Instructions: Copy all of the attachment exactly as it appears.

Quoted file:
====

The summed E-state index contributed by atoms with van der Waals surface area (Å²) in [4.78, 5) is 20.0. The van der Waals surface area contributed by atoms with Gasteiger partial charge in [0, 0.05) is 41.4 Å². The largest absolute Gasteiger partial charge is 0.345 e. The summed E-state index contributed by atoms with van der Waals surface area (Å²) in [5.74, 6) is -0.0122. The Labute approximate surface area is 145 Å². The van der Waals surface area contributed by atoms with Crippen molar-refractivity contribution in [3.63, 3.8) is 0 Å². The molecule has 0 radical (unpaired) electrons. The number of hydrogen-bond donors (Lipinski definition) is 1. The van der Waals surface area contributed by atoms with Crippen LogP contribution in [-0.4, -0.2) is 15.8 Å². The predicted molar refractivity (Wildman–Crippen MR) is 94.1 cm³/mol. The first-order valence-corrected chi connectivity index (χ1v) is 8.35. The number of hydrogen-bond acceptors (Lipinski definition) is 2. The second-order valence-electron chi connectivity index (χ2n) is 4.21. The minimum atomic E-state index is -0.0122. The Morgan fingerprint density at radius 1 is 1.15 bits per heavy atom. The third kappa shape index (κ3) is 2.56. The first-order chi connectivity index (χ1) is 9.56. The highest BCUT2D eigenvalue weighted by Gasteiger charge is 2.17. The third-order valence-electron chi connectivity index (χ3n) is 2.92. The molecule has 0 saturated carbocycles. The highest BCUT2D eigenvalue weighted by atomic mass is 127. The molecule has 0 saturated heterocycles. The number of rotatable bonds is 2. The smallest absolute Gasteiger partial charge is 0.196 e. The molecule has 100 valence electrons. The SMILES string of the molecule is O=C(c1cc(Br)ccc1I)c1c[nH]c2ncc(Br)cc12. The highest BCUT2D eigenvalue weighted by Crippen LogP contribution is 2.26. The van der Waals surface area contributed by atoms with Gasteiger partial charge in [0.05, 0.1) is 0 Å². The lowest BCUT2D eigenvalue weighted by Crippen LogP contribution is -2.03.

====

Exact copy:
The summed E-state index contributed by atoms with van der Waals surface area (Å²) in [4.78, 5) is 20.0. The van der Waals surface area contributed by atoms with Gasteiger partial charge in [0, 0.05) is 41.4 Å². The largest absolute Gasteiger partial charge is 0.345 e. The summed E-state index contributed by atoms with van der Waals surface area (Å²) in [5.74, 6) is -0.0122. The Labute approximate surface area is 145 Å². The van der Waals surface area contributed by atoms with Crippen molar-refractivity contribution in [3.63, 3.8) is 0 Å². The molecule has 0 radical (unpaired) electrons. The number of hydrogen-bond donors (Lipinski definition) is 1. The van der Waals surface area contributed by atoms with Crippen LogP contribution in [-0.4, -0.2) is 15.8 Å². The predicted molar refractivity (Wildman–Crippen MR) is 94.1 cm³/mol. The first-order valence-corrected chi connectivity index (χ1v) is 8.35. The number of hydrogen-bond acceptors (Lipinski definition) is 2. The second-order valence-electron chi connectivity index (χ2n) is 4.21. The minimum atomic E-state index is -0.0122. The Morgan fingerprint density at radius 1 is 1.15 bits per heavy atom. The third kappa shape index (κ3) is 2.56. The first-order chi connectivity index (χ1) is 9.56. The highest BCUT2D eigenvalue weighted by Gasteiger charge is 2.17. The third-order valence-electron chi connectivity index (χ3n) is 2.92. The molecule has 0 saturated carbocycles. The highest BCUT2D eigenvalue weighted by atomic mass is 127. The molecule has 0 saturated heterocycles. The number of rotatable bonds is 2. The smallest absolute Gasteiger partial charge is 0.196 e. The molecule has 100 valence electrons. The SMILES string of the molecule is O=C(c1cc(Br)ccc1I)c1c[nH]c2ncc(Br)cc12. The highest BCUT2D eigenvalue weighted by Crippen LogP contribution is 2.26. The van der Waals surface area contributed by atoms with Gasteiger partial charge in [0.05, 0.1) is 0 Å². The lowest BCUT2D eigenvalue weighted by Crippen LogP contribution is -2.03.